Law serves a wide range of functions, ranging from keeping the peace to maintaining the status quo to protecting individual rights against majorities and to promoting social justice and orderly change. Some legal systems do better than others in fulfilling these functions, while some fail to accomplish them.
The nature of a right is often determined by the scope and extent of conflicting reasons that it trumps or excludes (Lyons 1982; 1994: 152; Griffin 2008: 76). This quality is also manifested in how demanding the duties grounding a right are, and whether or not the law permits infringement of certain underlying rights when those underlying reasons are even more resolutely defended.
In contrast to substantive norms, procedural norms are generally less binding than their counterparts, and they do not control how other (mostly substantive) norms can be created, deliberated on, or applied in the case of the right-holder. Examples of procedural norms include: rights to a hearing, trial by jury, confront witnesses, receive reasons for official decisions, and a variety of other legal procedures.
A right can figure both as an outcome and a reason in the same legal decision or legal context, and it can also project normative force even when violated. Thus, rights can be “intermediate conclusions” that project a normative bottom line while at the same time counting as legal reasons or reasons for other legal duties or positions (Raz 1986: 181; Wellman 1995: 25-29).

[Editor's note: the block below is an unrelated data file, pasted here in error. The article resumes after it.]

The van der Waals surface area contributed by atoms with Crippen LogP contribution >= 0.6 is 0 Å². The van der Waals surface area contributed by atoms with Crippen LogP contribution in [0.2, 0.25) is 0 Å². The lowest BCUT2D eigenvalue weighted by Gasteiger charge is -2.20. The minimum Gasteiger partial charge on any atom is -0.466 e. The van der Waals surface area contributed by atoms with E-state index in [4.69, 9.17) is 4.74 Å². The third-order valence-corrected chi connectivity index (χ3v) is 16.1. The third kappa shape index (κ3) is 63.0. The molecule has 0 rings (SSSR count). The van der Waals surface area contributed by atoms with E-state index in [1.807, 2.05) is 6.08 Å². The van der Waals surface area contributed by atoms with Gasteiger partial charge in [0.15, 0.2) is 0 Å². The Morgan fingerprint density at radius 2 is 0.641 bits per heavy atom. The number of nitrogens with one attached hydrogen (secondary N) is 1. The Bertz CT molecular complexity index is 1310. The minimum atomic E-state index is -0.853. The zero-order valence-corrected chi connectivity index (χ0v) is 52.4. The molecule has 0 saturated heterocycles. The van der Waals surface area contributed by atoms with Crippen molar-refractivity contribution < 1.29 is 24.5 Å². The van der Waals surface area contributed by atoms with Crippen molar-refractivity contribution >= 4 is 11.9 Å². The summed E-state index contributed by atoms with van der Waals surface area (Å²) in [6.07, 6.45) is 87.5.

These kinds of rights are sometimes called “perfect” legal rights. These rights are enforceable, and they tend to be based on practical considerations of application (Fitzgerald 1966: 233; Raz 1994: 256).
Imperfect legal rights, by contrast, can be atypical because they cut against the practical grain of law and may be more difficult for the law to adjudicate and impose remedies or sanctions on if violated.
In general, imperfect legal rights are not a feature of positive law because they would be morally unjustified (Lyons 1982: 113; 1994: 154). However, it is not self-evident that a law’s commitment to rights automatically guaranties its moral justification as well.
Another characteristic of a right is its peremptoriness. This is the degree to which a right trumps or excludes many, yet rarely all, possible conflicting reasons (Lyons 1982; 1994: 152).
While absolute rights are certainly conceivable, such rights are rarely attainable in law or in morality. Moreover, absolute rights are unlikely to succeed because they are likely to run into intractable contradictions with conflicting weighty rights and with overwhelming public concerns (Feinberg 1973: 79-83; 93-97).
In addition to their moral justification, legal rights may also be justified in relation to the common good. The common good is a broader notion of the good that all people share, and it may encompass, for example, a healthy society, a fair distribution of wealth, a secure nation-state, and so on. This notion of the common good is commonly contested, and there are arguments about whether rights actually promote or hinder it.